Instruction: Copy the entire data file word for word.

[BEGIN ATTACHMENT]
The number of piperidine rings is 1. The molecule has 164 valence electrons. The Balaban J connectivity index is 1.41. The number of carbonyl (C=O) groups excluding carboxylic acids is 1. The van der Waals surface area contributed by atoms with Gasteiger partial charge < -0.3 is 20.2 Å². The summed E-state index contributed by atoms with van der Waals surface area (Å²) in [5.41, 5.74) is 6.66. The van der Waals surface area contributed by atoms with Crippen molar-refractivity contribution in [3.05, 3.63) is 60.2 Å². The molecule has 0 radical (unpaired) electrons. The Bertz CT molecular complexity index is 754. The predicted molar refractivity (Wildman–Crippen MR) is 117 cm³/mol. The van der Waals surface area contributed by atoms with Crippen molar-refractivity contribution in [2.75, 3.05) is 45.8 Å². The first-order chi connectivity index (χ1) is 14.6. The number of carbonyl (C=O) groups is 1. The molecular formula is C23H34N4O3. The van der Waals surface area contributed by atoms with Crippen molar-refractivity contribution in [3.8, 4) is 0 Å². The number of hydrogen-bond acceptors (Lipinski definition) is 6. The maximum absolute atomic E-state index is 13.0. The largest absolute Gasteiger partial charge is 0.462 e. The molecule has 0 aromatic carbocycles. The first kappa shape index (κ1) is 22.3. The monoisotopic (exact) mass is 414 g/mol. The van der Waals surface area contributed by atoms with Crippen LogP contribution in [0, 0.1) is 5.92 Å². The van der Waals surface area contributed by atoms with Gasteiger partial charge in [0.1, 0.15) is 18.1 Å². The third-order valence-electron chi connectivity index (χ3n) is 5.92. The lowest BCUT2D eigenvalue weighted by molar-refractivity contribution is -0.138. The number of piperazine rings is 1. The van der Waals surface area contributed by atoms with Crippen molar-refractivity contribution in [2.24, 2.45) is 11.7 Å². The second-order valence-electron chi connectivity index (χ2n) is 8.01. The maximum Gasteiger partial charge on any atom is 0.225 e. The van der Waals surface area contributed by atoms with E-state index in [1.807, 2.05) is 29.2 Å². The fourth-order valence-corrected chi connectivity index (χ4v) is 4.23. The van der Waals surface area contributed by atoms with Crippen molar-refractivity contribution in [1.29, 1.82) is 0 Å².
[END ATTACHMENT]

The number of piperidine rings is 1. The molecule has 164 valence electrons. The Balaban J connectivity index is 1.41. The number of carbonyl (C=O) groups excluding carboxylic acids is 1. The van der Waals surface area contributed by atoms with Gasteiger partial charge < -0.3 is 20.2 Å². The summed E-state index contributed by atoms with van der Waals surface area (Å²) in [5.41, 5.74) is 6.66. The van der Waals surface area contributed by atoms with Crippen molar-refractivity contribution in [3.05, 3.63) is 60.2 Å². The molecule has 0 radical (unpaired) electrons. The Bertz CT molecular complexity index is 754. The predicted molar refractivity (Wildman–Crippen MR) is 117 cm³/mol. The van der Waals surface area contributed by atoms with Crippen molar-refractivity contribution in [2.75, 3.05) is 45.8 Å². The first-order chi connectivity index (χ1) is 14.6. The number of carbonyl (C=O) groups is 1. The molecular formula is C23H34N4O3. The van der Waals surface area contributed by atoms with Crippen molar-refractivity contribution in [3.8, 4) is 0 Å². The number of hydrogen-bond acceptors (Lipinski definition) is 6. The maximum absolute atomic E-state index is 13.0. The largest absolute Gasteiger partial charge is 0.462 e. The molecule has 0 aromatic carbocycles. The first kappa shape index (κ1) is 22.3. The monoisotopic (exact) mass is 414 g/mol. The van der Waals surface area contributed by atoms with Crippen LogP contribution in [0, 0.1) is 5.92 Å². The van der Waals surface area contributed by atoms with Gasteiger partial charge in [0.1, 0.15) is 18.1 Å². The third-order valence-electron chi connectivity index (χ3n) is 5.92. The lowest BCUT2D eigenvalue weighted by molar-refractivity contribution is -0.138. The number of piperazine rings is 1. The van der Waals surface area contributed by atoms with Crippen molar-refractivity contribution in [2.24, 2.45) is 11.7 Å². The second-order valence-electron chi connectivity index (χ2n) is 8.01. The maximum Gasteiger partial charge on any atom is 0.225 e. The van der Waals surface area contributed by atoms with E-state index in [1.807, 2.05) is 29.2 Å². The fourth-order valence-corrected chi connectivity index (χ4v) is 4.23. The van der Waals surface area contributed by atoms with Crippen molar-refractivity contribution in [1.29, 1.82) is 0 Å².